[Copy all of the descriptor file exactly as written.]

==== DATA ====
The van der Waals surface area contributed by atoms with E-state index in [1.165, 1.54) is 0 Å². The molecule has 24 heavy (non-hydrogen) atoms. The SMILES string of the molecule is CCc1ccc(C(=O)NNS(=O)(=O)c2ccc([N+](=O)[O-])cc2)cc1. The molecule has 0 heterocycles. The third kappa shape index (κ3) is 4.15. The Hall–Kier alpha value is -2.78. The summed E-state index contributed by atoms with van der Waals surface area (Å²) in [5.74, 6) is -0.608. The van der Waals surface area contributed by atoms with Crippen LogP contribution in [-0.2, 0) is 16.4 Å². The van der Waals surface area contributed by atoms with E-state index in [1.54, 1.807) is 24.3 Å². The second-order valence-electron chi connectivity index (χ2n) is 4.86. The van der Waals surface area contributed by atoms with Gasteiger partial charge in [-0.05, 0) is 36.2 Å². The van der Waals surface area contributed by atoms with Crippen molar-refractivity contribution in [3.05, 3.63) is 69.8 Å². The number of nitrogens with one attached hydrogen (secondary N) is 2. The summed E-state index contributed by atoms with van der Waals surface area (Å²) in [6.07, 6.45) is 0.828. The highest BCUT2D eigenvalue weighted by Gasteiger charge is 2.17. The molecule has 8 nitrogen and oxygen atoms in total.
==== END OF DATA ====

The van der Waals surface area contributed by atoms with E-state index in [1.165, 1.54) is 0 Å². The molecule has 24 heavy (non-hydrogen) atoms. The SMILES string of the molecule is CCc1ccc(C(=O)NNS(=O)(=O)c2ccc([N+](=O)[O-])cc2)cc1. The molecule has 0 heterocycles. The third kappa shape index (κ3) is 4.15. The Hall–Kier alpha value is -2.78. The summed E-state index contributed by atoms with van der Waals surface area (Å²) in [5.74, 6) is -0.608. The van der Waals surface area contributed by atoms with Crippen LogP contribution in [-0.2, 0) is 16.4 Å². The van der Waals surface area contributed by atoms with E-state index in [1.54, 1.807) is 24.3 Å². The second-order valence-electron chi connectivity index (χ2n) is 4.86. The van der Waals surface area contributed by atoms with Gasteiger partial charge in [-0.05, 0) is 36.2 Å². The van der Waals surface area contributed by atoms with Crippen molar-refractivity contribution in [3.05, 3.63) is 69.8 Å². The number of nitrogens with one attached hydrogen (secondary N) is 2. The summed E-state index contributed by atoms with van der Waals surface area (Å²) in [6.07, 6.45) is 0.828. The highest BCUT2D eigenvalue weighted by Gasteiger charge is 2.17. The molecule has 8 nitrogen and oxygen atoms in total.